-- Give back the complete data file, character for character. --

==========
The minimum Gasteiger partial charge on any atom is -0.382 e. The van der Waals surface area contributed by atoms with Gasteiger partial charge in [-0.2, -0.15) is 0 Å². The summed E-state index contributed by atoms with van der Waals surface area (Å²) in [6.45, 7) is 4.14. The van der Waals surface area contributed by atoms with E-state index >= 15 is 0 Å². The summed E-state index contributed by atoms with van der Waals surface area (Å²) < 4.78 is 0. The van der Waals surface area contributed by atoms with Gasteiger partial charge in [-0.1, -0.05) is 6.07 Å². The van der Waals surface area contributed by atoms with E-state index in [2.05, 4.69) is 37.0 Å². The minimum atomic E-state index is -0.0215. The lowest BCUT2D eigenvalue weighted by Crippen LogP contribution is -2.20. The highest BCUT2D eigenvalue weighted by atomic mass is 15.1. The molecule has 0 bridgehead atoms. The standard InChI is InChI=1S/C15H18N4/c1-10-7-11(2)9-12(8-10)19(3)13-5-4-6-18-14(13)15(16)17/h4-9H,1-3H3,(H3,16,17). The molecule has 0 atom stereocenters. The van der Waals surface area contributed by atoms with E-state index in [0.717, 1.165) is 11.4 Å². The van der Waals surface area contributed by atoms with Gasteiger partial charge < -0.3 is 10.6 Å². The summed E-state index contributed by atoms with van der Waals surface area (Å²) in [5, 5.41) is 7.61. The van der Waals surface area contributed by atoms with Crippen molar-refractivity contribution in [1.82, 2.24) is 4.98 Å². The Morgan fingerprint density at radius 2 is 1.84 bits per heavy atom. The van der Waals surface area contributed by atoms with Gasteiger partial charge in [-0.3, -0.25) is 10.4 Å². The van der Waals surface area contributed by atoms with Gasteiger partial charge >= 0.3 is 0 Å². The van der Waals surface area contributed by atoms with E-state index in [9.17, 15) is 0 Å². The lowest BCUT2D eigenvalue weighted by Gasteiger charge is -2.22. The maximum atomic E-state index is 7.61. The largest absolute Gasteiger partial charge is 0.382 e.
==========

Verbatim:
The minimum Gasteiger partial charge on any atom is -0.382 e. The van der Waals surface area contributed by atoms with Gasteiger partial charge in [-0.2, -0.15) is 0 Å². The summed E-state index contributed by atoms with van der Waals surface area (Å²) in [6.45, 7) is 4.14. The van der Waals surface area contributed by atoms with E-state index >= 15 is 0 Å². The summed E-state index contributed by atoms with van der Waals surface area (Å²) < 4.78 is 0. The van der Waals surface area contributed by atoms with Gasteiger partial charge in [-0.1, -0.05) is 6.07 Å². The van der Waals surface area contributed by atoms with E-state index in [2.05, 4.69) is 37.0 Å². The minimum atomic E-state index is -0.0215. The lowest BCUT2D eigenvalue weighted by Crippen LogP contribution is -2.20. The highest BCUT2D eigenvalue weighted by atomic mass is 15.1. The molecule has 0 bridgehead atoms. The standard InChI is InChI=1S/C15H18N4/c1-10-7-11(2)9-12(8-10)19(3)13-5-4-6-18-14(13)15(16)17/h4-9H,1-3H3,(H3,16,17). The molecule has 0 atom stereocenters. The van der Waals surface area contributed by atoms with E-state index in [0.717, 1.165) is 11.4 Å². The van der Waals surface area contributed by atoms with Gasteiger partial charge < -0.3 is 10.6 Å². The summed E-state index contributed by atoms with van der Waals surface area (Å²) in [5, 5.41) is 7.61. The van der Waals surface area contributed by atoms with Crippen molar-refractivity contribution in [1.82, 2.24) is 4.98 Å². The Morgan fingerprint density at radius 2 is 1.84 bits per heavy atom. The van der Waals surface area contributed by atoms with Gasteiger partial charge in [-0.3, -0.25) is 10.4 Å². The van der Waals surface area contributed by atoms with Gasteiger partial charge >= 0.3 is 0 Å². The van der Waals surface area contributed by atoms with E-state index in [9.17, 15) is 0 Å². The lowest BCUT2D eigenvalue weighted by Gasteiger charge is -2.22. The maximum atomic E-state index is 7.61. The largest absolute Gasteiger partial charge is 0.382 e.